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From Syracuse a new video (and compelling research)

Ruth Small, Dave Lankes, and Barbara Stripling appear in this brief and effective video, presenting the value of school libraries and school librarians to learners. 

New York Schools Need School Libraries presents these (slightly paraphrased) arguments:

Ruth: Even when controlling for poverty level, elementary students in schools with full-time certified librarians had significantly higher ELA scores than those in schools without certified school librarians.  School librarians add value to the educational mission of any school by introducing students to new technologies and important information literacy skills and by supporting the development of reading skills.  In short, no school should be without them.

Dave: School librarians are facilitators of conversations, not just people who tell students which books to check out and how to put them on the shelves, but people who help you learn.  Teacher librarians provide impact. They provide an idea of how navigate the world and research skills. In an iPad generation, when every new television comes with Facebook, it’s school librarians who have the obligation and the opportunity to work with students at all ages, across the curriculum, without the restriction of a testing regime at the end.  To truly unlock the potential and the dreams of students.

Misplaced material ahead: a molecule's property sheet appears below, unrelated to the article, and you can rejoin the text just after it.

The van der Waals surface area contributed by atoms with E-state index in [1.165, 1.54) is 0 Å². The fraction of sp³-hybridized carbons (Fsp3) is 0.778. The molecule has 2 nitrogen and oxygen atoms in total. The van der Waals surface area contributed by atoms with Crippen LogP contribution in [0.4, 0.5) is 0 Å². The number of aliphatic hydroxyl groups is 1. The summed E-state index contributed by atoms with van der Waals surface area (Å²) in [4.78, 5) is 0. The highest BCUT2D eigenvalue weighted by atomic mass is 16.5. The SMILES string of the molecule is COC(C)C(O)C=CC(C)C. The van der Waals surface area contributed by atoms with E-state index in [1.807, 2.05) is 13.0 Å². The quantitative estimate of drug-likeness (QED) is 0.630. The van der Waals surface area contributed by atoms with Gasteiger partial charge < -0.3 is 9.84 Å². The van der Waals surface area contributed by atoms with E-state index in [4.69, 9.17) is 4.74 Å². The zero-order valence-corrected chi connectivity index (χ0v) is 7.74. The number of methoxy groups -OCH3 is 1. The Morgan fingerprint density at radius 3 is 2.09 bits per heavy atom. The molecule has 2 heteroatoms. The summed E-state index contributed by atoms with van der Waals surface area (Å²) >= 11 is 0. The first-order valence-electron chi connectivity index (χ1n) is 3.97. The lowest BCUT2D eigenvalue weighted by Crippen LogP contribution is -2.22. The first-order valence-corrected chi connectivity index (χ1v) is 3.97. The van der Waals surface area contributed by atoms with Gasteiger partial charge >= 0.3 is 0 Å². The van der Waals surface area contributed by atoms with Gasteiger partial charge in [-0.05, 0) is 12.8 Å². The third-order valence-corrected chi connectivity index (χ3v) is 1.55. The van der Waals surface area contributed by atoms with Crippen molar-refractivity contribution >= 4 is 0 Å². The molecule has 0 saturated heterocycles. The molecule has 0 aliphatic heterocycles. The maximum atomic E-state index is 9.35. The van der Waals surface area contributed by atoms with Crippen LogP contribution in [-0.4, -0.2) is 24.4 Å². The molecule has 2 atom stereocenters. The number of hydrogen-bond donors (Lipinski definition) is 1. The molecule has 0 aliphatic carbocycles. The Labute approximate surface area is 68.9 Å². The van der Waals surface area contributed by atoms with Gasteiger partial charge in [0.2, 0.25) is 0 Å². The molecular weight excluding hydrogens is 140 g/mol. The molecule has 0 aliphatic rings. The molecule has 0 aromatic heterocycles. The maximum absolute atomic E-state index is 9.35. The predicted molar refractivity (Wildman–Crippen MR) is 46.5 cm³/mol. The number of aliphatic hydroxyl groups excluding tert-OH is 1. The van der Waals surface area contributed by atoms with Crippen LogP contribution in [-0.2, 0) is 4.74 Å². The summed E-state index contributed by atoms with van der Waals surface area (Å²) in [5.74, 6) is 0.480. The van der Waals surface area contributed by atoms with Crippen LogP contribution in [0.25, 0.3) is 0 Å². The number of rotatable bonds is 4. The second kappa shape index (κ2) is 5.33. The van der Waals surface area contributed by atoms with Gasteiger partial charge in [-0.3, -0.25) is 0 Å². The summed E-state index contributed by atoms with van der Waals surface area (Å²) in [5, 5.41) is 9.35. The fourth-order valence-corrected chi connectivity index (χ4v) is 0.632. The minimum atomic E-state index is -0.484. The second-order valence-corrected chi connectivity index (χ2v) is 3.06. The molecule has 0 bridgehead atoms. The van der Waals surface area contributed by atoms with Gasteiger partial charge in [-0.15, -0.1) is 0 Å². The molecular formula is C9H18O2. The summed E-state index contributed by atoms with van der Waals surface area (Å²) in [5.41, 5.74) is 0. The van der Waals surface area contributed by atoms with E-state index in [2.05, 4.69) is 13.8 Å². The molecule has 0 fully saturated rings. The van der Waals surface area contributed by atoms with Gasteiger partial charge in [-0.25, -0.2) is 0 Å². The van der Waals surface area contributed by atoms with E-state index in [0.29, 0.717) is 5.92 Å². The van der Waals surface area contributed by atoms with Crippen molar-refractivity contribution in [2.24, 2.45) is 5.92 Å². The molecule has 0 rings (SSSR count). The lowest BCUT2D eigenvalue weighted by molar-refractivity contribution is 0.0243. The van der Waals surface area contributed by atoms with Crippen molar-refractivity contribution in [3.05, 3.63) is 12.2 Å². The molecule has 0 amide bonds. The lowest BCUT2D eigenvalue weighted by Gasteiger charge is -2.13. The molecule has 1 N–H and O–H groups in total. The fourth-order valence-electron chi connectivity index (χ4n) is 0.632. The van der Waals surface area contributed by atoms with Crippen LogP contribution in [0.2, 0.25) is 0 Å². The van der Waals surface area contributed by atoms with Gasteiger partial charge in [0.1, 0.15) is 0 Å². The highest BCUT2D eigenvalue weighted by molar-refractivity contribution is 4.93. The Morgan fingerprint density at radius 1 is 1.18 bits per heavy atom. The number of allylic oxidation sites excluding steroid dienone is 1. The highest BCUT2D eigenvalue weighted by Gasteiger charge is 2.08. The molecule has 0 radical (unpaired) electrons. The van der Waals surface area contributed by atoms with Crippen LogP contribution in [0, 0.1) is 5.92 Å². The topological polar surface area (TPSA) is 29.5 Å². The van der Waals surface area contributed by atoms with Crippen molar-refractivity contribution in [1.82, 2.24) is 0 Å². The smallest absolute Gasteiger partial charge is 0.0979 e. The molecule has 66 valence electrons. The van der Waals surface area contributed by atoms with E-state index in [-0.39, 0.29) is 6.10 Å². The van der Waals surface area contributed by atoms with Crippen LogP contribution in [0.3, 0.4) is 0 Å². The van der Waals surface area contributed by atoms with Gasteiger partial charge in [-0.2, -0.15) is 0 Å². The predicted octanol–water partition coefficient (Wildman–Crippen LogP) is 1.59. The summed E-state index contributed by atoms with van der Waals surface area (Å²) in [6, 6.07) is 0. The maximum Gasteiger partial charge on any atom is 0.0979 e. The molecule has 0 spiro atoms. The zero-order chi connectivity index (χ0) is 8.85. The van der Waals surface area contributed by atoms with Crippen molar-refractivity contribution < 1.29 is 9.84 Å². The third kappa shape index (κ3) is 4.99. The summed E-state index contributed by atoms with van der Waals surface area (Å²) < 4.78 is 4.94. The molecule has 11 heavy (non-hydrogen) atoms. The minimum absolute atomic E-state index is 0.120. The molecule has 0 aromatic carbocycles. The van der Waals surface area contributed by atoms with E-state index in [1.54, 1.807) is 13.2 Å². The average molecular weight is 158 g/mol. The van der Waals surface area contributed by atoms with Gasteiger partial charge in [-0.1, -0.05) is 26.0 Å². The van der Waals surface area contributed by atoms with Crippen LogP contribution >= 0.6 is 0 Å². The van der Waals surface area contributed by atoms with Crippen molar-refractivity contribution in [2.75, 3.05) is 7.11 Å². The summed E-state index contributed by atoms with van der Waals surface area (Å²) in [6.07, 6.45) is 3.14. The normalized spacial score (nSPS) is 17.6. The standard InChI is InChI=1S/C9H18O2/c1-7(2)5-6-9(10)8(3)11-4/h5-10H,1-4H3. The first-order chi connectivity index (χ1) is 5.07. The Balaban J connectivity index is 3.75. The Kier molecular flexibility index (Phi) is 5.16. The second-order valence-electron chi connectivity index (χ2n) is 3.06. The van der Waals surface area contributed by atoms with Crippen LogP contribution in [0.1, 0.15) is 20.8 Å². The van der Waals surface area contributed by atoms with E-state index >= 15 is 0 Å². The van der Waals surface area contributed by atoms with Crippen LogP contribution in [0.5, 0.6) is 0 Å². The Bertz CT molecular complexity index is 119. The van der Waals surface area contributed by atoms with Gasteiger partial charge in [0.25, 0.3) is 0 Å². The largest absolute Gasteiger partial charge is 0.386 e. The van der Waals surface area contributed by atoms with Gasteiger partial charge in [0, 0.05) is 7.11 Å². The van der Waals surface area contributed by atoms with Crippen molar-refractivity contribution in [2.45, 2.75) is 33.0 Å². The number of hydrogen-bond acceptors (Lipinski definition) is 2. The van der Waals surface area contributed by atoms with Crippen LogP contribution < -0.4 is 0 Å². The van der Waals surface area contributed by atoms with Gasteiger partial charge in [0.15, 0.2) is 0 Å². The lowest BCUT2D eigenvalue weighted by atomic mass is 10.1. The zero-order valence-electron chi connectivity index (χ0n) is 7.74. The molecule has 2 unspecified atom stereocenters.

Barbara: School librarians may be one of the most valuable assets in our schools for implementation of the Common Core. The skills that are embedded in the Common Core are the same critical thinking, literacy, use of resources, and inquiry skills being taught by your school librarian.  What you will find is that the cross curricular connections and the  ability to integrate the teaching of these skills into all content areas will serve you well as you try to integrate the Common Core in your schools.

Results of the University of Syracuse iSchool two-year, three phase study appear in The Impact of New York’s School Libraries on Student Achievement and Motivation: Phase III.

BTW, I’ve been trying to curate the evidence I discover in a Library Reseach LibGuide.  Here’s one on advocacy too.  Please share additional reports and please let me know if you’d like to be an editor.

Joyce Valenza About Joyce Valenza

Joyce is an Assistant Professor of Teaching at Rutgers University School of Information and Communication, a technology writer, speaker, blogger and learner. Follow her on Twitter: @joycevalenza

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